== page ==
make that "less than or equal to"
suppose we have a linear transformation T:U→V, with dim(U) = n. this means we have a basis B = {u_{1},...,u_{n}}.
i claim T(B) spans T(U).
suppose v is in T(U). this means v = T(u), for some u in U. since B is a basis for U, we have:
u = a_{1}u_{1} +...+ a_{n}u_{n}, for some field elements a_{1},...,a_{n}.
hence v = T(u) = T(a_{1}u_{1} +...+ a_{n}u_{n})
= a_{1}T(u_{1}) +....+ a_{n}T(u_{n}), by the linearity of T.
unfortunately, T(B) is not a basis, usually. in fact, if T(u) = T(u') but u ≠ u', then we have two distinct linear combinations
of the elements of T(B) that are equal, which means that T(u) - T(u') = 0, but u - u' ≠ 0.
now u - u' is a non-zero vector of U, so by the linear independence of B, not all its coefficients in the basis B are 0.
but T(u) - T(u') = T(u - u') is a linear combination of the vectors in T(B), with non-zero coefficients (the same ones as for u - u'),
so in this case T(B) must be a linearly dependent set. of course we can find SOME subset of T(B) that IS a basis for T(U),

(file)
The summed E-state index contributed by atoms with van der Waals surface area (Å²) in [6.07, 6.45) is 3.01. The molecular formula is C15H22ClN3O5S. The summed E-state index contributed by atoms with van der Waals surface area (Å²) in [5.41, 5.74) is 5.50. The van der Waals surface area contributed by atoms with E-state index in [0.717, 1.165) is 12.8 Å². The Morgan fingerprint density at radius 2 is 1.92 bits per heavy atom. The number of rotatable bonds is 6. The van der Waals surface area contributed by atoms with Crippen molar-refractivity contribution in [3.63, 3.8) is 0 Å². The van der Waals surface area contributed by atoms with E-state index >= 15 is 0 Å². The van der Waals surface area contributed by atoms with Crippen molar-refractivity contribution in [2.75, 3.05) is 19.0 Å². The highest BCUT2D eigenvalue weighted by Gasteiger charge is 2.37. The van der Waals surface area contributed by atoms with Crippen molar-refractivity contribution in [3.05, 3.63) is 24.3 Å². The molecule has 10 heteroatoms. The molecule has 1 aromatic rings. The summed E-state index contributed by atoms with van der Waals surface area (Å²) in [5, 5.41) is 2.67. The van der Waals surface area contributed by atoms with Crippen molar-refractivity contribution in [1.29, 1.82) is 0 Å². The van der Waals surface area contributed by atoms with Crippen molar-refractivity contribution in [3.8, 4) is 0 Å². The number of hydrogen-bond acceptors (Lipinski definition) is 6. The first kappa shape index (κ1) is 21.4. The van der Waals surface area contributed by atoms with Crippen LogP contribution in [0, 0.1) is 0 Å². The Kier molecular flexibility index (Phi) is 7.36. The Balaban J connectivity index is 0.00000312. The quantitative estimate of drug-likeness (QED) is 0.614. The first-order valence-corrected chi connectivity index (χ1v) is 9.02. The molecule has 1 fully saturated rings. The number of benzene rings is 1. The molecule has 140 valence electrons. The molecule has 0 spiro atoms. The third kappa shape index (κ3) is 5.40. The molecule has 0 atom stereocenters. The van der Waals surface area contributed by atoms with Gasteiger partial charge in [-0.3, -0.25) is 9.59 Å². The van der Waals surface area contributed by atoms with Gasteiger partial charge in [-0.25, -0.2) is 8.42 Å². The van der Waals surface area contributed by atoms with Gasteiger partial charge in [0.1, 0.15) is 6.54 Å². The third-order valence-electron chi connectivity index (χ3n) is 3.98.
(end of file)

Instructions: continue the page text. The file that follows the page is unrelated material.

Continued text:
but for this set (let's call it C), |C| ≤ |T(B)| = |B|.
but C = dim(T(U)) = dim(im(T)), and B = dim(U).
some easy consequences of this:
if dim(V) < dim(U), T cannot be injective. the null space of T (or kernel of T) has to have some non-zero vectors in it.
if dim(U) < dim(V), then T(U) is a PROPER subspace of V. we can't map U onto a "bigger space" (in a linear way).
intutitively, a linear map does this:
it maps vector spaces to vector spaces. for example, if we start with a 3-dimensional linear space, then T either:
maps to another 3-dimensional linear space (preserving the origin).
shrinks a line down to a point, and so maps the 3-space to a plane (preserving the origin).
shrinks a plane down to a point, and maps the 3-space to a line (preserving the origin).
maps everything to the origin.
********
to see why the dimension of the image of T might be equal to the dimension of the domain, consider the following function:
T:U→U, T(u) = u. this is a linear transformation.